This is most definitely the tie of the initial knockout round, and while this first leg doesn’t quite carry the hefty drama of a long-awaited, Cristiano Ronaldo return to Old Trafford (we’ll get there eventually), it does finally satiate our appetite for a match-up that had nearly everyone bouncing off the walls on CL draw day.
The bouncing off walls was warranted though. Other than this face off coming disappointingly early in the tournament, this kind of knockout tie is pretty much what the Champions League is all about. This pits epic forces against each other like Rooney and Ron, Sir Alex Ferguson and Señor Jose Mourinho… maybe even Mou’s pointy finger and the United assistant coach’s eyeball. Who knows. There’s just a laundry list of epic duels and marquee match-ups to take in here. Let’s take a closer look at a couple of the most important factors:
So. Much. Speed… With Cristiano Ronaldo and Fabio Coentrao likely lining up on Real’s left, and Antonio Valencia and Rafael da Silva likely lining up on United’s right, there will be an extremely high concentration of fleet-footed, attack-minded players all on the same wing. Having aggressive players go against a pair of equally aggressive players down one sideline usually sets up a contest with plenty of counter attacking opportunities (as wingers and fullbacks get caught up field, out of position, etc. on the break). Unfortunately for United, that plays to a major Real Madrid strength. Over the course of an up and down season in La Liga, Mou’s men have managed to put away 8 counter attacking goals. That currently leads the Spanish league. They’ve also managed to score 12 times from set pieces and 5 times from the penalty spot… but why do those goals matter, you ask? Well, when teams are suddenly put on the back foot and forced to stifle a charging counter attack, they often commit risky challenges and ultimately costly fouls. Madrid has shown, thanks in large part to Ronaldo, that they can convert those stationary opportunities into lethal goals. Manchester United? They have yet to score on the counter. That’s Zero goals from counterattacks. They’ve been more successful with set pieces (excluding penalties which they’ve struggled with), but with the lack of counter attacking success it’s unlikely those strikes were earned from transition play.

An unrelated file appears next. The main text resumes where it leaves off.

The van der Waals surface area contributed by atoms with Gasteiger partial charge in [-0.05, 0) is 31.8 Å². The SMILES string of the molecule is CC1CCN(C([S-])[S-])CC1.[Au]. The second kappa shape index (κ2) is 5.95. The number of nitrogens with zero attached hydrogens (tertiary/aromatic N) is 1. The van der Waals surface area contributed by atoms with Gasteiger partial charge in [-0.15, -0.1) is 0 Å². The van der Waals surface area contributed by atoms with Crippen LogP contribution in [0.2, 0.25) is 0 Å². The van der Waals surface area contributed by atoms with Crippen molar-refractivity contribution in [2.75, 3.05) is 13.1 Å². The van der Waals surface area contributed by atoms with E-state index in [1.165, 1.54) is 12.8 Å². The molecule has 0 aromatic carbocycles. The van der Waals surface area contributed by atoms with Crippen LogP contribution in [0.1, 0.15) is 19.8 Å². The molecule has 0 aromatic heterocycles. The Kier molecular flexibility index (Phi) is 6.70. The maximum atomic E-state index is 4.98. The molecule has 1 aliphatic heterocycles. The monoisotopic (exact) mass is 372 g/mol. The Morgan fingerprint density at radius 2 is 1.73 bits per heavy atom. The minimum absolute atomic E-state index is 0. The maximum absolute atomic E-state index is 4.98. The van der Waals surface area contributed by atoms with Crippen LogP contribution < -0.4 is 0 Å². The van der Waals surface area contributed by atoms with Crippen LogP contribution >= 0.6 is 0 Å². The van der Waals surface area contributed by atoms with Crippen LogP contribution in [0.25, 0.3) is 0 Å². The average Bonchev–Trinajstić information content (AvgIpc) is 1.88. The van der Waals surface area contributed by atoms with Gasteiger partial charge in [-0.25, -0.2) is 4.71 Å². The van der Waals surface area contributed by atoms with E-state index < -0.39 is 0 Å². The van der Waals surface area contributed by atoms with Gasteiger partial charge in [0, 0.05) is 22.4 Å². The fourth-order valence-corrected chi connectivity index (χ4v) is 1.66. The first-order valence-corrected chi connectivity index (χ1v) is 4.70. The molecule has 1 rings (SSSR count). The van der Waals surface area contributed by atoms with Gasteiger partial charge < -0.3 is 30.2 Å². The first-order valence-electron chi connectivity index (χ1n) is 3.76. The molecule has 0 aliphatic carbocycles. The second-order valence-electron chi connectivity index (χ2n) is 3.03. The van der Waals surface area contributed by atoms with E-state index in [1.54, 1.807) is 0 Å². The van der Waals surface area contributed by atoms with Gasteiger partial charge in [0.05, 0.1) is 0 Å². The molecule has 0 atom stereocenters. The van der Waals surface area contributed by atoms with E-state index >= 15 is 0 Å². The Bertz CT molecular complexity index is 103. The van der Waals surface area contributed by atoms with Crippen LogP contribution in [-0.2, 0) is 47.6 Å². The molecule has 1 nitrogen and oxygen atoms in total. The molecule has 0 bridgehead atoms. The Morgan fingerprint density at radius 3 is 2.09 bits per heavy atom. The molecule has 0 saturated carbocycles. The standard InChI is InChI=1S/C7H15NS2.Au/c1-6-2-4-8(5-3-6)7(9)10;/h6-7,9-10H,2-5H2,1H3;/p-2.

Rooney all over… If there’s one United player that could feasibly play any position on the field at any given moment for the Red Devils, it’s certainly Wayne Rooney. He’s listed as a forward, but he’s probably better described as a creative number 10 that can make plays from the middle of the field, both winger positions, and as a striker. He brings an element of unpredictability to Manchester’s attacking contingent that makes them very difficult to game plan against… and since he’s willing to run pretty much anywhere on the field to receive the ball or make tackles, he’s almost always finding ways to impact games no matter who’s marking him. Combine those traits with his already highly developed on-field rapport with an equally dangerous Robin Van Persie, and you have Real (had to) problems. In an injury-marked EPL season Rooney already has 10 goals and 7 assists, frustrating him with deny defense and constant marshaling away from the Real goal (by Khedira and Alonso) will be key for Madrid.
This is the kind of game that tends to put a lot of focus on each team’s main threats, Ronaldo, Rooney, Van Persie, etc., but, in truth, both of these clubs are absolutely loaded, top to bottom, with talent. Kagawa, Young, Di Maria, and Ozil could all play prominent roles in this match’s outcome… and at the same time, they could all also sit on the bench in favor of guys like Welbeck, Nani, Callejon, and Modric. World class threats lurk at every position in this match-up, and that’s really the reason this game has been so highly anticipated. Truly a heavyweight bout.
(Statistics from Who Scored)